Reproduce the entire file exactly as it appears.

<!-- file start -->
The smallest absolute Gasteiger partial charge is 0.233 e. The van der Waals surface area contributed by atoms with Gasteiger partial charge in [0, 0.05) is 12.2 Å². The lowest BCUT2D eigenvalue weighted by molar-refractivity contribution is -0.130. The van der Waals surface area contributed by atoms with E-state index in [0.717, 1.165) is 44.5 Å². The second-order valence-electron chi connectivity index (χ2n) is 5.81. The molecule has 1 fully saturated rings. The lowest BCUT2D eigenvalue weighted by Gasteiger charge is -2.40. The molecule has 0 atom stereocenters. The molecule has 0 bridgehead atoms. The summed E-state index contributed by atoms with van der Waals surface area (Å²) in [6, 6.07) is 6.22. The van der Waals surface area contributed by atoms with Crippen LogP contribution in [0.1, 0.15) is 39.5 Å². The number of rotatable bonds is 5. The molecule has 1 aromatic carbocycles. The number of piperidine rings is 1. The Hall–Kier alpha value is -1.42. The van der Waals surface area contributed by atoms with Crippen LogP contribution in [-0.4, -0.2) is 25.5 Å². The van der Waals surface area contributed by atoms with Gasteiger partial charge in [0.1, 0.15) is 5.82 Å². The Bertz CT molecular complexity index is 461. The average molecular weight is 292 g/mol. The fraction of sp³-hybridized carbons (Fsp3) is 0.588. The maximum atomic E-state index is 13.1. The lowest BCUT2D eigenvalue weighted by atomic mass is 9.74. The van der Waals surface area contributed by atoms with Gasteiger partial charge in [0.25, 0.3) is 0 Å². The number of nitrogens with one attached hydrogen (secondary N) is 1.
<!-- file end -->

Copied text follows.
The smallest absolute Gasteiger partial charge is 0.233 e. The van der Waals surface area contributed by atoms with Gasteiger partial charge in [0, 0.05) is 12.2 Å². The lowest BCUT2D eigenvalue weighted by molar-refractivity contribution is -0.130. The van der Waals surface area contributed by atoms with E-state index in [0.717, 1.165) is 44.5 Å². The second-order valence-electron chi connectivity index (χ2n) is 5.81. The molecule has 1 fully saturated rings. The lowest BCUT2D eigenvalue weighted by Gasteiger charge is -2.40. The molecule has 0 atom stereocenters. The molecule has 0 bridgehead atoms. The summed E-state index contributed by atoms with van der Waals surface area (Å²) in [6, 6.07) is 6.22. The van der Waals surface area contributed by atoms with Crippen LogP contribution in [0.1, 0.15) is 39.5 Å². The number of rotatable bonds is 5. The molecule has 1 aromatic carbocycles. The number of piperidine rings is 1. The Hall–Kier alpha value is -1.42. The van der Waals surface area contributed by atoms with Crippen LogP contribution in [-0.4, -0.2) is 25.5 Å². The van der Waals surface area contributed by atoms with Gasteiger partial charge in [0.1, 0.15) is 5.82 Å². The Bertz CT molecular complexity index is 461. The average molecular weight is 292 g/mol. The fraction of sp³-hybridized carbons (Fsp3) is 0.588. The maximum atomic E-state index is 13.1. The lowest BCUT2D eigenvalue weighted by atomic mass is 9.74. The van der Waals surface area contributed by atoms with Gasteiger partial charge in [0.25, 0.3) is 0 Å². The number of nitrogens with one attached hydrogen (secondary N) is 1.